[13]
County seat
[6]
Established
[1]
Origin
[1][11]
Etymology
[1][11]
Population
[7]
Area
[6]
Map
Barbour County001Philippi1843Harrison, Lewis and Randolph countiesPhilip Pendleton Barbour
(1783–1841)
United States Speaker of the House
(1821–23)
16,589341 sq mi
(883 km2)
State map highlighting Barbour County
Berkeley County003Martinsburg1772Frederick County (Virginia)Norborne Berkeley
(1717–70)
Royal Governor of Virginia
(1768–70)
104,169321 sq mi
(831 km2)
State map highlighting Berkeley County
Boone County005Madison1847Cabell, Kanawha, and Logan countiesDaniel Boone
(1734–1820)
American frontiersman
24,629503 sq mi
(1,303 km2)
State map highlighting Boone County
Braxton County007Sutton1836Kanawha, Lewis, and Nicholas countiesCarter Braxton
(1736–97)
Signer of the Declaration of Independence
14,523514 sq mi
(1,331 km2)
State map highlighting Braxton County
Brooke County009Wellsburg1796Ohio CountyRobert Brooke
(1761–1800)
Governor of Virginia
(1794–96)
24,06989 sq mi
(231 km2)
State map highlighting Brooke County
Cabell County011Huntington1809Kanawha CountyWilliam H. Cabell
(1772–1853)
Governor of Virginia
(1805–08)
96,319282 sq mi
(730 km2)
State map highlighting Cabell County
Calhoun County013Grantsville1856Gilmer CountyJohn C. Calhoun
(1782–1850)
United States Vice President
(1825–32)
7,627281 sq mi
(728 km2)
State map highlighting Calhoun County
Clay County015Clay1858Braxton and Nicholas countiesHenry Clay
(1777–1852)
United States Senator Kentucky
(1823–25)
United States Speaker of the House
(1849–52)
9,386342 sq mi
(886 km2)
State map highlighting Clay County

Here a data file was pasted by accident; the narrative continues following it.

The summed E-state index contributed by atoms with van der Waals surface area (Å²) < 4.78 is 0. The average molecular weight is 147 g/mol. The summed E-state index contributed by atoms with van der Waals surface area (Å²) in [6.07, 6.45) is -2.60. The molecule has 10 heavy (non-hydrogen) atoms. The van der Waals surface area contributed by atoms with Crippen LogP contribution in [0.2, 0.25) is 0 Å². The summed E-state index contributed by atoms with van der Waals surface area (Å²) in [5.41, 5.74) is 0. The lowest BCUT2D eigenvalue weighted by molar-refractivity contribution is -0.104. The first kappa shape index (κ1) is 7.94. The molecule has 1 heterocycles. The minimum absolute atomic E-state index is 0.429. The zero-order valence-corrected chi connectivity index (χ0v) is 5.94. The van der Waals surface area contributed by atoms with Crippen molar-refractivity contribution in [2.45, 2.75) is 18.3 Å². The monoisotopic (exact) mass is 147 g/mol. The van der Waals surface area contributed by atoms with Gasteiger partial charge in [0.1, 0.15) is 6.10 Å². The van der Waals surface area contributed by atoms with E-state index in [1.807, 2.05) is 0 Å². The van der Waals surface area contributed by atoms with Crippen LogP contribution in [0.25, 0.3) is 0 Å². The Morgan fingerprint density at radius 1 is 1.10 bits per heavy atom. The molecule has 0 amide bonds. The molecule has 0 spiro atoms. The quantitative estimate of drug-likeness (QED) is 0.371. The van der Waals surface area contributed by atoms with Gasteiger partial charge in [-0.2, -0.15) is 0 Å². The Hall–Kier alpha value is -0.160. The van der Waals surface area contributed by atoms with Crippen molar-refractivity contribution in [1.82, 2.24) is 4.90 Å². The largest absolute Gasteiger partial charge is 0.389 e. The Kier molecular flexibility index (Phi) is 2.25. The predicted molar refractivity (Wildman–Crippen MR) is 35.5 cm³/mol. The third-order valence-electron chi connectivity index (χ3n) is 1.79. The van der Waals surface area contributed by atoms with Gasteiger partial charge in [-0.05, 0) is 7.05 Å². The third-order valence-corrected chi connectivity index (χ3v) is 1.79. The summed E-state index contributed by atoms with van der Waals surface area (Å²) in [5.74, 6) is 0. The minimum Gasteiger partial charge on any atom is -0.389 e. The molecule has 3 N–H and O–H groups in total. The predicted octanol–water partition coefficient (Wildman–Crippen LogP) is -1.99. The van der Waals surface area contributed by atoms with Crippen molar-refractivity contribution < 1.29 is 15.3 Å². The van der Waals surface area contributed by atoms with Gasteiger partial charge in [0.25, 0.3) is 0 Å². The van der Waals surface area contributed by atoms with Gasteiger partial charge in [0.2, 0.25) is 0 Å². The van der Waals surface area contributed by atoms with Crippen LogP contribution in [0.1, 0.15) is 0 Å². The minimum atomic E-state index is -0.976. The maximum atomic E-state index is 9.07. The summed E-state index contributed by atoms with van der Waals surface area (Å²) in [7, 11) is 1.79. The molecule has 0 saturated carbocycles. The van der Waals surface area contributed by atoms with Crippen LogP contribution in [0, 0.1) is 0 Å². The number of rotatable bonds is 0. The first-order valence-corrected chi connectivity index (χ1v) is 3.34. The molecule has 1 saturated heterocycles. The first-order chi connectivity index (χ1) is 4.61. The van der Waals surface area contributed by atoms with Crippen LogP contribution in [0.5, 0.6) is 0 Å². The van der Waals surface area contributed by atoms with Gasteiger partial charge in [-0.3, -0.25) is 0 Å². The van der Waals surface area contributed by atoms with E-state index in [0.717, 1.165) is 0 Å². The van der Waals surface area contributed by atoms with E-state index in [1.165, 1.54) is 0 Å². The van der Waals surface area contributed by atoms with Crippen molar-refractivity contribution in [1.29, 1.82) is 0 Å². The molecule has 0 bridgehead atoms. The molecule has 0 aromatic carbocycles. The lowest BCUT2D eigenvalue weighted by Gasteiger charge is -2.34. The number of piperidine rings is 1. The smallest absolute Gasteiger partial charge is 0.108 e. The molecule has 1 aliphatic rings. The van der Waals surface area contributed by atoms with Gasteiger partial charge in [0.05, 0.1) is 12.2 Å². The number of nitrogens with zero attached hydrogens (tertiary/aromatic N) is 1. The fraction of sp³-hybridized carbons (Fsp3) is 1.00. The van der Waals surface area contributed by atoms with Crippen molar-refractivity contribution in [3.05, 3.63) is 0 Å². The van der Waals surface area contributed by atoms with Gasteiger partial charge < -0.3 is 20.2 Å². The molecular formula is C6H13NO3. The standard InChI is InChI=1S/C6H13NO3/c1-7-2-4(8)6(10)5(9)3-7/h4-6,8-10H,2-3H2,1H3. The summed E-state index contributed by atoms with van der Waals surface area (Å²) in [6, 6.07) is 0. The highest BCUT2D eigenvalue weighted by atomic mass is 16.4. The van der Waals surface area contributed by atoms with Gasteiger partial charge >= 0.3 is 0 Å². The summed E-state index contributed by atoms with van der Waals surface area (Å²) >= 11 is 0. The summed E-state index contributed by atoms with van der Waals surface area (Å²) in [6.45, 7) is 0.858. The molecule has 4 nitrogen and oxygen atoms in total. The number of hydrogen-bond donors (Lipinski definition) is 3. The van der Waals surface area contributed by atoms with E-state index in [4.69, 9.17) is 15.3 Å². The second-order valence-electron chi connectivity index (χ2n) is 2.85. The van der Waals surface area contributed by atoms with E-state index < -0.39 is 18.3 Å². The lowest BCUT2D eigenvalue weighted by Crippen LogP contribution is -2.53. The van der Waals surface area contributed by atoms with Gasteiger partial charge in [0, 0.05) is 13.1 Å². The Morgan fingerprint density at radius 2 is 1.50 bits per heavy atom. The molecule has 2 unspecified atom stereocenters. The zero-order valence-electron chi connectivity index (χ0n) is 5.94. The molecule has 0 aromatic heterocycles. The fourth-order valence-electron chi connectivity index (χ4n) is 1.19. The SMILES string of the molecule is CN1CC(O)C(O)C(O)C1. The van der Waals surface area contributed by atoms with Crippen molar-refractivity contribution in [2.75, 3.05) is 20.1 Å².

Doddridge County017West Union1845Harrison, Lewis, Ritchie, and Taylor countiesPhilip Doddridge
(1773–1832)
United States Congressman (Virginia)
(1829–32)
8,202320 sq mi
(829 km2)
State map highlighting Doddridge County
Fayette County019Fayetteville1831Kanawha, Greenbrier, Logan and Nicholas countiesMarquis de Lafayette
(1757–1834)
French-born American Revolutionary War General
46,039664 sq mi
(1,720 km2)
State map highlighting Fayette County
Gilmer County021Glenville1845Kanawha and Lewis countiesThomas Walker Gilmer
(1802–44)
United States Secretary of the Navy
(1844)
Governor of Virginia
(1840–41)
8,693340 sq mi
(881 km2)
State map highlighting Gilmer County
Grant County023Petersburg1866Hardy CountyUlysses S. Grant
(1822–85)
United States President
(1869–77)
11,937477 sq mi
(1,235 km2)
State map highlighting Grant County
Greenbrier County025Lewisburg1778Montgomery County (Virginia) and Botetourt County (Virginia)Greenbrier River35,4801,021 sq mi
(2,644 km2)
State map highlighting Greenbrier County
Hampshire County027Romney1754Augusta County (Virginia) and Frederick County (Virginia)County of Hampshire in England23,964642 sq mi
(1,663 km2)
State map highlighting Hampshire County
Hancock County029New Cumberland1848Brooke CountyJohn Hancock
(1737–93)
One of the Signers of the Declaration of Independence
Governor of Massachusetts
(1780–85)
and (1787–93)
30,67683 sq mi
(215 km2)
State map highlighting Hancock County
Hardy County031Moorefield1786Hampshire CountySamuel Hardy
(1758–85)
Virginia delegate to the Continental Congress
(1783–85)
14,025583 sq mi
(1,510 km2)
State map highlighting Hardy County
Harrison County033Clarksburg1784Monongalia CountyBenjamin Harrison V
(1726–91)
Governor of Virginia
(1781–84)
69,099416 sq mi
(1,077 km2)
State map highlighting Harrison County
Jackson County035Ripley1831Kanawha, Mason, and Wood countiesAndrew Jackson
(1767–1845)
United States President
(1829–37)
29,211466 sq mi
(1,207 km2)
State map highlighting Jackson County
Jefferson County037Charles Town1801Berkeley CountyThomas Jefferson
(1743–1826)
United States President
(1801–09)
53,498210 sq mi
(544 km2)
State map highlighting Jefferson County
Kanawha County039Charleston1789Greenbrier and Montgomery County (Virginia)Kanawha River193,063903 sq mi
(2,339 km2)
State map highlighting Kanawha County
Lewis County041Weston1816Harrison CountyCharles Lewis
(1736–74)
American Colonel killed at the
Battle of Point Pleasant[14]
16,372389 sq mi
(1,008 km2)
State map highlighting Lewis County
Lincoln County043Hamlin1867Boone, Cabell, Kanawha and Putnam countiesAbraham Lincoln
(1809–65)
United States President
(1861–65)
21,720438 sq mi
(1,134 km2)
State map highlighting Lincoln County